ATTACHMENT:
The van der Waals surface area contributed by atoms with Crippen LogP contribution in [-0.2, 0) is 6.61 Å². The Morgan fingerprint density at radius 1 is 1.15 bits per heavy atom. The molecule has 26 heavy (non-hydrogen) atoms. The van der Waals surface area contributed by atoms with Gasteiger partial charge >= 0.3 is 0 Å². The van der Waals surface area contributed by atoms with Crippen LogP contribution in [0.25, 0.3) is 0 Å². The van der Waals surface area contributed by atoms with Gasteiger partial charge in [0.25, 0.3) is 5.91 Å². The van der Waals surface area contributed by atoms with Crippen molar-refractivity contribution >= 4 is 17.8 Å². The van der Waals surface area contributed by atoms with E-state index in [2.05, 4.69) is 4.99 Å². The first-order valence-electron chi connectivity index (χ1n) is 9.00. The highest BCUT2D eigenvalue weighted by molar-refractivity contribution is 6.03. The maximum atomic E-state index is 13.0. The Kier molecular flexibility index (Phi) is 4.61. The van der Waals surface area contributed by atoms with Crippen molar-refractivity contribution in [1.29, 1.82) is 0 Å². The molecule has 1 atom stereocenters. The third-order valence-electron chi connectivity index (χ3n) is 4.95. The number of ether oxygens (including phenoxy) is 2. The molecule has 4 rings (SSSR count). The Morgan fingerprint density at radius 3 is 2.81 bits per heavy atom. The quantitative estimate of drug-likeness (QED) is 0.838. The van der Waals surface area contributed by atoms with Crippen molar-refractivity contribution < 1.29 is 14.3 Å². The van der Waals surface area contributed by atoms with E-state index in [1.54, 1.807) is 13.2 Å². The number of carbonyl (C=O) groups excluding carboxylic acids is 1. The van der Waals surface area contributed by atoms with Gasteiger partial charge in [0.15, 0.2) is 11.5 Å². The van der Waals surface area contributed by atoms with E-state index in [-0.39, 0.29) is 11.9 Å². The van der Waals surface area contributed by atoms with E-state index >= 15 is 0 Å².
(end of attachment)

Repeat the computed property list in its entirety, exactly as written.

The van der Waals surface area contributed by atoms with Crippen LogP contribution in [-0.2, 0) is 6.61 Å². The Morgan fingerprint density at radius 1 is 1.15 bits per heavy atom. The molecule has 26 heavy (non-hydrogen) atoms. The van der Waals surface area contributed by atoms with Gasteiger partial charge >= 0.3 is 0 Å². The van der Waals surface area contributed by atoms with Crippen LogP contribution in [0.25, 0.3) is 0 Å². The van der Waals surface area contributed by atoms with Gasteiger partial charge in [0.25, 0.3) is 5.91 Å². The van der Waals surface area contributed by atoms with Crippen molar-refractivity contribution >= 4 is 17.8 Å². The van der Waals surface area contributed by atoms with E-state index in [2.05, 4.69) is 4.99 Å². The first-order valence-electron chi connectivity index (χ1n) is 9.00. The highest BCUT2D eigenvalue weighted by molar-refractivity contribution is 6.03. The maximum atomic E-state index is 13.0. The Kier molecular flexibility index (Phi) is 4.61. The van der Waals surface area contributed by atoms with Crippen molar-refractivity contribution in [1.29, 1.82) is 0 Å². The molecule has 1 atom stereocenters. The third-order valence-electron chi connectivity index (χ3n) is 4.95. The number of ether oxygens (including phenoxy) is 2. The molecule has 4 rings (SSSR count). The Morgan fingerprint density at radius 3 is 2.81 bits per heavy atom. The quantitative estimate of drug-likeness (QED) is 0.838. The van der Waals surface area contributed by atoms with Crippen molar-refractivity contribution < 1.29 is 14.3 Å². The van der Waals surface area contributed by atoms with E-state index in [1.54, 1.807) is 13.2 Å². The number of carbonyl (C=O) groups excluding carboxylic acids is 1. The van der Waals surface area contributed by atoms with Gasteiger partial charge in [0.15, 0.2) is 11.5 Å². The van der Waals surface area contributed by atoms with E-state index in [-0.39, 0.29) is 11.9 Å². The van der Waals surface area contributed by atoms with E-state index >= 15 is 0 Å².